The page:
Man lost in Andes found alive 4 months later

Updated 15 September 2013
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Man lost in Andes found alive 4 months later

BUENOS AIRES: Argentinean authorities have rescued a 58-year-old Uruguayan man who had been lost in the Andes mountains since May.
Raul Gomez Cincunegui was spotted at the Sardina mountain shelter on Sunday, at an altitude of some 4,500 meters (nearly 15,000 feet) in the Los Patos Sur valley.
Police then transferred him by helicopter to a hospital in the eponymous capital of western San Juan province.
“It’s a miracle,” San Juan Governor Jose Luis Gioja said.
Rawson Hospital chief of operations Victor Olmos said Gomez was recovering in the intensive care unit but was “only dehydrated” and otherwise in good health. He also had signs of malnutrition.
Gomez survived feeding on sugar and raisins he had with him, as well as food stored in mountain shelters, according to a police report.
“I still cannot believe it. He came here and spoke by phone with his wife, his mother and daughter. He was very excited, though exhausted,” said Gioja.
Gomez had been reported missing in May while he traveled by motorcycle from Uruguay to Chile. There, his motorcycle broke down so he decided to cross the Andes on foot.
He said he became disoriented after heavy snowfall and was left stranded at an altitude of 4,000 meters.
A search for Gomez was called off in July due to heavy snowstorms.
Gomez, who has a history of heart and respiratory problems, ventured across the mountain range after crossings for hikers were closed on April 30.
His case recalled the Andes flight disaster of 1972, when a charter plane carrying members of the Old Christians rugby team of Uruguay crashed in the Andes.
The accident left 29 dead — some due to the crash and others due to an avalanche — and the 16 survivors were rescued alive after spending 72 days stranded in the harsh, high-altitude mountain conditions.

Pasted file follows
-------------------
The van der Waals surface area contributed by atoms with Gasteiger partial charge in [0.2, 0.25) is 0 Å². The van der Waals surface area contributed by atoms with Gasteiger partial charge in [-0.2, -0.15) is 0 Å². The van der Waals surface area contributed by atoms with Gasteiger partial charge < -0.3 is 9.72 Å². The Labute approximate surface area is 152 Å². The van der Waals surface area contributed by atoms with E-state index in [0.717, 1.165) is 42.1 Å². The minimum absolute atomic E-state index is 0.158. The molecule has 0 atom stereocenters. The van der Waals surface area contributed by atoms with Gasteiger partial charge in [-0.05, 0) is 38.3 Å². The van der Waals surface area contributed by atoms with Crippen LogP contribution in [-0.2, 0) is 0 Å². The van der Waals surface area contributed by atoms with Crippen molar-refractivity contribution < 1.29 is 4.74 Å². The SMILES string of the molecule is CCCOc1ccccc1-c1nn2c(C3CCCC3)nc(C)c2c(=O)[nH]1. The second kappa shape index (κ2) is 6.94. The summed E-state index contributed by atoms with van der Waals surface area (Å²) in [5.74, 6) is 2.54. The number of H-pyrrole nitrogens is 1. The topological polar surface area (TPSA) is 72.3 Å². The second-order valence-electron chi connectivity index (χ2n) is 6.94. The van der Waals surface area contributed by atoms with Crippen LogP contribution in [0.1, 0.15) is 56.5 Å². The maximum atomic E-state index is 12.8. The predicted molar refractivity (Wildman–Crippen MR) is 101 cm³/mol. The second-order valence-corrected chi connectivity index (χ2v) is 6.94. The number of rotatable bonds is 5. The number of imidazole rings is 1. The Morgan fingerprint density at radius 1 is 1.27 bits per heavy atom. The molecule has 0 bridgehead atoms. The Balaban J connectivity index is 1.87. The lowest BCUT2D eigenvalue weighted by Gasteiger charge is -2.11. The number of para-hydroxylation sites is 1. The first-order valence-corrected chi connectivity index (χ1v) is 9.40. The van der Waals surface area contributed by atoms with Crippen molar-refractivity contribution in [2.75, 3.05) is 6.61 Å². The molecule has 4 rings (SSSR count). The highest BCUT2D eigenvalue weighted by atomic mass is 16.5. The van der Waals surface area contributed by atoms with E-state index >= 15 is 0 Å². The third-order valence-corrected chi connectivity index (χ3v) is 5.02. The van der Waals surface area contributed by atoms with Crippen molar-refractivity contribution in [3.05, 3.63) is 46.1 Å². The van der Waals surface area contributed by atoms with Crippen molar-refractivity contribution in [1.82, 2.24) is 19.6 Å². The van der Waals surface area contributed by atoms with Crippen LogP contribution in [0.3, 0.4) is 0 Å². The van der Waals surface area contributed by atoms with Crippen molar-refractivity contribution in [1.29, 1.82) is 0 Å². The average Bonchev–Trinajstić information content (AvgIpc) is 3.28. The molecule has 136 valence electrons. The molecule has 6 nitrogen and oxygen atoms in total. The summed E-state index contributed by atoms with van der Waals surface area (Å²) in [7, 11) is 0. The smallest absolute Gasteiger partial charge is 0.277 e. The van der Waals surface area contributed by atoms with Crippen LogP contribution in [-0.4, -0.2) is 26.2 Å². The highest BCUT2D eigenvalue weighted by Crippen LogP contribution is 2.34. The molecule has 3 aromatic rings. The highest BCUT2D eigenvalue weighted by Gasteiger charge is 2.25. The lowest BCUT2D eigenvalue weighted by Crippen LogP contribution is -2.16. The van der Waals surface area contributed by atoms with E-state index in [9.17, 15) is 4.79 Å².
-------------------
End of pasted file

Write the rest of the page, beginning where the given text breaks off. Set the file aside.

Their ordeal was made into film and television shows, including the 1993 feature “Alive.”


Russians capture hungry polar bear roaming Arctic city

Updated 20 June 2019
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Russians capture hungry polar bear roaming Arctic city

  • Polar bears have been increasingly wandering into inhabited areas of northern Russia as climate change and regional development reduce their habitat and food supply
  • In February, officials declared an emergency after dozens of polar bears entered a settlement on the far northern Novaya Zemlya archipelago, attracted by its rubbish tip

MOSCOW: Russian officials said Thursday that scientists have captured a hungry polar bear found roaming the streets of an Arctic city, hundreds of kilometers from its natural habitat, and would take it to a zoo to recover.
“Zoologists have caught the female polar bear wandering around Norilsk,” the authorities of the industrial city said in a statement, adding that the bear had apparently trekked south from the shores of the Kara Sea, which is part of the Arctic.
Polar bears have been increasingly wandering into inhabited areas of northern Russia as climate change and regional development reduce their habitat and food supply and they turn to other sources such as waste bins.
The animal — estimated to be around one year old and weighing some 200 kilogrammes (440 pounds) — is being inspected by veterinarians.
Officials plan to send the bear to a zoo in the Siberian city of Krasnoyarsk on Friday.
“The animal’s health does not allow for her to be released into the wild,” the statement said.
“In Krasnoyarsk, the bear will be fully examined and receive the necessary treatment.”
Images of the visibly exhausted animal roaming Norilsk in search of food have gone viral.
Sightings of polar bears so far south from their usual habitat are rare.
In February, officials declared an emergency after dozens of polar bears entered a settlement on the far northern Novaya Zemlya archipelago, attracted by its rubbish tip, and some wandered into buildings.